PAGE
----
help me on noise reduction

Discussion in 'Computing and Networks' started by meijaz, Nov 20, 2009.

  1. meijaz

    Thread Starter Member

    Nov 20, 2009
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    My modem was connected to a phone line. Due to some reasons I had to change the route of its connecting wire from the pole. This route is about 50 feet longer than the previous one. I am using double core unshielded cable.

    My problem is: due to this route now the connection speed has reduced to half. I think that this is due to noise, it has increased due to the increase in the length of the wire.

    Please suggest me any method or circuit such that without changing this route I can reduce the noise and eventually restore the speed And please tell me any method to connect the connections such that very low noise enters. Tell me if further info needed.

    Thank you
     
  2. StayatHomeElectronics

    Well-Known Member

    Sep 25, 2008
    864
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    Are you saying that you changed the wiring from the outside pole to your house?? That is typically the domain of the phone company...

    Inside the house it is typical to use a twisted pair cable, I think a CAT3 cable is fairly inexpensive these days. The twists in the wire help reduce the noise.
     
  3. blueroomelectronics

    AAC Fanatic!

    Jul 22, 2007
    1,758
    98
    Contact the phone company and have them fix your line.
     
  4. Audioguru

    New Member

    Dec 20, 2007
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    This is the year 2009. Do some people still use a modem on a phone line?

    I have used high speed cable internet for years. It is so much better than dial-up.
     
  5. StayatHomeElectronics

    Well-Known Member

    Sep 25, 2008
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    There must still be money in it, there are still those that provide the service.

    I have a modem connected to a phone line that I use to FAX stuff from my computer. But, that rarely happens anymore...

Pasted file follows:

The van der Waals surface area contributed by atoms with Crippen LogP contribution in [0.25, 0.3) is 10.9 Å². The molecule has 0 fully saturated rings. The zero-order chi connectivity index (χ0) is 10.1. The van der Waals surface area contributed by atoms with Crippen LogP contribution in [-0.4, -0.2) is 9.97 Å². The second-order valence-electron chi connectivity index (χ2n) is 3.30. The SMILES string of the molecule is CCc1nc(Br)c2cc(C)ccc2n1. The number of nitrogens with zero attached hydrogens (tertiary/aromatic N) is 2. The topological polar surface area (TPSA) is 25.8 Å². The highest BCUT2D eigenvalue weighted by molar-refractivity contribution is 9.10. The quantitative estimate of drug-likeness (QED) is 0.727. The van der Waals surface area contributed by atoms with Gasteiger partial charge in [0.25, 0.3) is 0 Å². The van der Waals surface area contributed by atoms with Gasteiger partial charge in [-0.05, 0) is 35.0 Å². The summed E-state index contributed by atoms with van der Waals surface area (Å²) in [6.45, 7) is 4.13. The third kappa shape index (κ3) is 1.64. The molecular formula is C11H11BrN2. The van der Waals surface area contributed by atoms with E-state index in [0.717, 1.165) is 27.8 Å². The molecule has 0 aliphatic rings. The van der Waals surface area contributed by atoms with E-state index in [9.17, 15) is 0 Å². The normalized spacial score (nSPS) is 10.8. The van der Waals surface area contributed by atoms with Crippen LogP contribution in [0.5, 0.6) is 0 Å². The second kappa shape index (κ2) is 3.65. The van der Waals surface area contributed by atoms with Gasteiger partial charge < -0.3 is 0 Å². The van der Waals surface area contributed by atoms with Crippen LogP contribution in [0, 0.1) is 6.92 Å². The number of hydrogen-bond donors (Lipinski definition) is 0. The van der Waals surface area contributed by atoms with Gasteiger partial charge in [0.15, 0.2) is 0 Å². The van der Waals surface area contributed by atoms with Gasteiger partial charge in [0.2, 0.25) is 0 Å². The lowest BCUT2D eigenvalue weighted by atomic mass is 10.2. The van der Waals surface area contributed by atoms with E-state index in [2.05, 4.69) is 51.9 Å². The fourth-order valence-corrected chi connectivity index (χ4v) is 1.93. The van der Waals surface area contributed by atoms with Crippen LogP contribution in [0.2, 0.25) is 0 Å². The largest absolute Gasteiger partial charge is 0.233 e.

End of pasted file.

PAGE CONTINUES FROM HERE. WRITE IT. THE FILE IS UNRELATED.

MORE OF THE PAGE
6. meijaz

    Thread Starter Member

    Nov 20, 2009
    37
    0
    Thank you very much. Actually its within the house, I meant that it was coming from a pole. I got your solution.

    Moreover, I have heard that connections act as antennas and get noise. Can you suggest what type of connections should I make :confused:. I can solder, I can use a contactor having screws to tight, I can use any type of connectors to make a connection but what will be the best?
     
  7. meijaz

    Thread Starter Member

    Nov 20, 2009
    37
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    Yes you are right DSL and dial up have no comparison.


    These don't depend on the year but the need.
     
  8. meijaz

    Thread Starter Member

    Nov 20, 2009
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    0

    I got ur point. Now please tell me how to make connections such that there is low effect of noise. I can solder, I can use contactors, I can use any type of jacks but tell me which is the best?
     
  9. StayatHomeElectronics

    Well-Known Member

    Sep 25, 2008
    864
    40
    Sorry for the delayed response, I went out of town for the Thanksgiving holiday.

    My first thought is to swap the two telephone wires, tip and ring, for your connection. Reversing them may affect your modem connection speed while not interfering noticeably with the voice communication.

    For analog modem communications, the wires can be soldered or twisted together or many other connections. Keep the connection area small.

    This is a very common distribution panel for telecommunications systems.

    http://www.homedepot.com/h_d1/N-5yc...splay?langId=-1&storeId=10051&catalogId=10053

    The wires are forced into the connections by a special tool. I may be a bit much for your setup.
     
  10. meijaz

    Thread Starter Member

    Nov 20, 2009
    37
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    Thank you very much.
     
  11. rjenkins

    AAC Fanatic!

    Nov 6, 2005
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    Make sure you use 'proper' telephone cable - eg. a twisted pair, not bell wire or one of the nasty flat telephone extension cables.

    Alternatively, use a single pair in cat5 ethernet cable, that should work as well.

    Also try to ensure there are no branches (like to other phone extensions) off the cable.

    If the wiring is done properly, a 50 ft extension should have no more effect than the house being 50 ft further from the telephone exchange.
     
  12. meijaz

    Thread Starter Member

    Nov 20, 2009
    37
    0

    Thank you. There is one branch. Moreover can a coaxial cable do the job?
     
  13. rjenkins

    AAC Fanatic!

    Nov 6, 2005
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    Hi,
    coax would be OK if it went all the way to the telephone exchange ;)

    The idea is to minimise discontinuities in the wiring to the modem, avoiding any changes of impedance or matching.

    Good quality twisted-pair telephone cable, or ethernet cable, are your best bets to minimise losses & distortion, whether for dial-up or ADSL.

    Don't be tempted to use multiple cores to lower the resistance, this will almost certainly make things worse. Just use one twisted pair.
     
  14. meijaz

    Thread Starter Member

    Nov 20, 2009
    37
    0
    This is what all I needed. Thanks! you solved my problem.
     
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